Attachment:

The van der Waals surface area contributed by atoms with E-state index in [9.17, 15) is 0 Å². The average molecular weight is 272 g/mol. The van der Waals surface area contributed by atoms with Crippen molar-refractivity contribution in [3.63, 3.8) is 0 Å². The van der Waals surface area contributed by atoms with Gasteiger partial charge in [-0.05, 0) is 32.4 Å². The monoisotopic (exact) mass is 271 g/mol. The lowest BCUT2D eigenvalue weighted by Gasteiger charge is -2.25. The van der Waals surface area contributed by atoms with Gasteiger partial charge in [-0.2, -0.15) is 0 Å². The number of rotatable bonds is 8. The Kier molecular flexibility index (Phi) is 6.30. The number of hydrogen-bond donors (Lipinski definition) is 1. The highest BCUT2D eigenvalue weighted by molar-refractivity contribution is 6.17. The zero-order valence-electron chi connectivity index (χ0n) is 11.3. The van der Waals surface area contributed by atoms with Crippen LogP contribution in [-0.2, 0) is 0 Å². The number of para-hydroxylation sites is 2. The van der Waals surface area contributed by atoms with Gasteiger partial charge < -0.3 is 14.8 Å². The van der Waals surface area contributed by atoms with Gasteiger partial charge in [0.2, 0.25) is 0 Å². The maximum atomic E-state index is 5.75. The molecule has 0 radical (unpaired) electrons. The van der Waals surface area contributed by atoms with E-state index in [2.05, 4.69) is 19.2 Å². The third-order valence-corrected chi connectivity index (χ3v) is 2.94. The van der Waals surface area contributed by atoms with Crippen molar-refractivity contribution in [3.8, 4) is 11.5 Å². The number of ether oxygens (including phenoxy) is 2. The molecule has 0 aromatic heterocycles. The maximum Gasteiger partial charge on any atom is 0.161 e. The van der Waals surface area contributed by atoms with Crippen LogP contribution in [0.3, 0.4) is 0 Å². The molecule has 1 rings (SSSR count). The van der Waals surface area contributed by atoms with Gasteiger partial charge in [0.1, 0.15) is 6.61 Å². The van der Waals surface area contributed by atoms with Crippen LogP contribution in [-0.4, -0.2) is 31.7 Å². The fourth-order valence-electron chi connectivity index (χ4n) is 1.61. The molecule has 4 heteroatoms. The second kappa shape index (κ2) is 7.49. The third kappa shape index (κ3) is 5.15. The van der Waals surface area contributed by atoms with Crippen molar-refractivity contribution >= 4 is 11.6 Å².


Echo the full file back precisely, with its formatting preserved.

The van der Waals surface area contributed by atoms with E-state index in [9.17, 15) is 0 Å². The average molecular weight is 272 g/mol. The van der Waals surface area contributed by atoms with Crippen molar-refractivity contribution in [3.63, 3.8) is 0 Å². The van der Waals surface area contributed by atoms with Gasteiger partial charge in [-0.05, 0) is 32.4 Å². The monoisotopic (exact) mass is 271 g/mol. The lowest BCUT2D eigenvalue weighted by Gasteiger charge is -2.25. The van der Waals surface area contributed by atoms with Gasteiger partial charge in [-0.2, -0.15) is 0 Å². The number of rotatable bonds is 8. The Kier molecular flexibility index (Phi) is 6.30. The number of hydrogen-bond donors (Lipinski definition) is 1. The highest BCUT2D eigenvalue weighted by molar-refractivity contribution is 6.17. The zero-order valence-electron chi connectivity index (χ0n) is 11.3. The van der Waals surface area contributed by atoms with Crippen LogP contribution in [-0.2, 0) is 0 Å². The number of para-hydroxylation sites is 2. The van der Waals surface area contributed by atoms with Gasteiger partial charge < -0.3 is 14.8 Å². The van der Waals surface area contributed by atoms with Gasteiger partial charge in [0.2, 0.25) is 0 Å². The maximum atomic E-state index is 5.75. The molecule has 0 radical (unpaired) electrons. The van der Waals surface area contributed by atoms with E-state index in [2.05, 4.69) is 19.2 Å². The third-order valence-corrected chi connectivity index (χ3v) is 2.94. The van der Waals surface area contributed by atoms with Crippen molar-refractivity contribution in [3.8, 4) is 11.5 Å². The number of ether oxygens (including phenoxy) is 2. The molecule has 0 aromatic heterocycles. The maximum Gasteiger partial charge on any atom is 0.161 e. The van der Waals surface area contributed by atoms with Crippen LogP contribution in [0.3, 0.4) is 0 Å². The molecule has 1 rings (SSSR count). The van der Waals surface area contributed by atoms with Gasteiger partial charge in [0.1, 0.15) is 6.61 Å². The van der Waals surface area contributed by atoms with Crippen LogP contribution in [-0.4, -0.2) is 31.7 Å². The fourth-order valence-electron chi connectivity index (χ4n) is 1.61. The molecule has 4 heteroatoms. The second kappa shape index (κ2) is 7.49. The third kappa shape index (κ3) is 5.15. The van der Waals surface area contributed by atoms with Crippen molar-refractivity contribution >= 4 is 11.6 Å².